Most modern hard disks are equipped with self-monitoring analysis and reporting technology, better known as SMART. SMART’s job is to predict when a hard disk is likely to fail, but just how concerned should you be about a SMART failure predicted on hard disk?
Generally speaking, in the case of a SMART failure predicted on hard disk, you should replace the disk. After all, hard disks cost far less than they once did, and replacing a disk before a catastrophic failure is the best way to ensure that you do not lose data.
But what if there is a SMART failure predicted on hard disk and you can’t replace the disk right away? Say you don’t have a spare drive available and have to order one. Given the current shortage of electronic components and supply chain disruptions, you might not be able to get a replacement drive overnight. The real question at that point is how long will the failing hard disk hold out?
A SMART failure predicted on hard disk does not usually mean that the disk is going to fail today or tomorrow (although it could). Remember, SMART’s job is to predict an impending disk failure with enough advance notice for you to be able to do something about it. This, of course, raises the question of what it is that SMART is really telling you.
Some types of hard disk failures are predictable, while others are completely unpredictable--such as when a hard disk stops working after it was dropped or suffered a power surge.
Predictable failures, on the other hand, are failures that the manufacturer knows will happen. Before disk manufacturers bring a new hard disk model to market, they typically do extensive testing to determine the drive’s limits. One really simple example of this is the testing that manufacturers do to determine the disk’s mean time to failure metric. This value can help customers determine how long a disk should last when subjected to continuous use.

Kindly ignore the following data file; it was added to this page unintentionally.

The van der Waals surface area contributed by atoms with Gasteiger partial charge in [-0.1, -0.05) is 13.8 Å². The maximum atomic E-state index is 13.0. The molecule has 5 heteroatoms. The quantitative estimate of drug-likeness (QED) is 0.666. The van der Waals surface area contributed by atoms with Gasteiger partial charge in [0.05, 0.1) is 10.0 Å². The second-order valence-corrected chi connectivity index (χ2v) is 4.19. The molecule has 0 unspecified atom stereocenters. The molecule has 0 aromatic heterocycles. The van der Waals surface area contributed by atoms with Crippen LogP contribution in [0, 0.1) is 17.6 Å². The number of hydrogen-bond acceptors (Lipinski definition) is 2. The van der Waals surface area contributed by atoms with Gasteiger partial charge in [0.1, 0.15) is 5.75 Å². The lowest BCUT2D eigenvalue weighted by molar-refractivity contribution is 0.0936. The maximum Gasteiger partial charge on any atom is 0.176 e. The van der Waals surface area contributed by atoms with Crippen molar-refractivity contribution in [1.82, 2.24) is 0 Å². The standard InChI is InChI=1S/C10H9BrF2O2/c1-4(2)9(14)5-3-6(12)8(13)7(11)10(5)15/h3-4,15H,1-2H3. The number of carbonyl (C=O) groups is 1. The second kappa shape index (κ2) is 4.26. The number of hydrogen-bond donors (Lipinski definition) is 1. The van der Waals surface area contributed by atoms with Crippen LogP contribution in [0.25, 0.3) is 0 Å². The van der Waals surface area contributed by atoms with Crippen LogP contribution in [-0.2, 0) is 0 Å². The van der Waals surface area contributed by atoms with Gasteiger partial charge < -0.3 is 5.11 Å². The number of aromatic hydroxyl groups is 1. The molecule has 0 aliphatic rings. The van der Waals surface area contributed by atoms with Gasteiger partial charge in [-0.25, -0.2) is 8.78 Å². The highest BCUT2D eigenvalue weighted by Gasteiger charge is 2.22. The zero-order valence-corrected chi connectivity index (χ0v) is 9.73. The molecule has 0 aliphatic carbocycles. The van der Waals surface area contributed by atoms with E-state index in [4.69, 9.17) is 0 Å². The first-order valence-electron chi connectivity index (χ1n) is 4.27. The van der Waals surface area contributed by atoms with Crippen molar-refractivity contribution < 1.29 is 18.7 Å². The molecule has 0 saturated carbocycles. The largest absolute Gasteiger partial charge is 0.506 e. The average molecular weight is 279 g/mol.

Not surprisingly, there are numerous factors that can impact a disk’s predicted lifespan. For example, SSDs contain cells that wear out as they are repeatedly written to. As such, an SSD that is used by a write-intensive application can be expected to fail far more quickly than an SSD that handles read-only workloads.
Because there are so many different things that can potentially impact a hard disk’s life expectancy, manufacturers design their disks to keep track of numerous metrics, including (biut not limited to) the number of spin up cycles, the amount of time it takes a disk to spin up, the power cycle count and the helium pressure within the disk. Of course, the actual metrics tracked vary by manufacturer and whether the disk is an HDD or SSD.
When SMART examines a disk’s health, it compares metrics against various threshold values. If one or more metrics are found to exceed the manufacturer’s threshold, then the disk is assumed to be wearing out and may be prone to failure.
Again, this doesn’t necessarily mean that the disk is going to fail tomorrow. The disk could hang on for weeks or even months. In many cases, a predicted failure simply means that signs of wear have been detected.
However, the opposite can also be true. SMART might alert you to a predicted failure because the disk is experiencing a significant number of read or write errors, or because sectors frequently need to be reallocated.
Telling the difference between a wear issue and a more urgent issue such as a high error rate can be a little bit tricky. In a Windows environment, you can open PowerShell and enter the following command:
Get-WMIObject -NameSpace root\wmi -class MSStorageDriver_FailurePredictStatus | Select-Object PredictFailure, Reason
The output is similar to what you see in Figure 1.
This is how you check disk health in PowerShell.
The PredictFailure value will either be listed as True or False. The system used to create the screen capture above contains two disks, hence the reason why False is listed twice (once for each disk). A status of False means that the disk is healthy and is not predicted to fail, while a status of True indicates a predicted failure.
The reason code points to the reason why a failure has been predicted. Keep in mind that each disk manufacturer uses its own reason codes, although some of the codes are more or less standard. In any case, you should be able to do a web search for the manufacturer’s SMART reason codes. You can then compare a given reason code to the list of codes to determine why a disk is predicted to fail.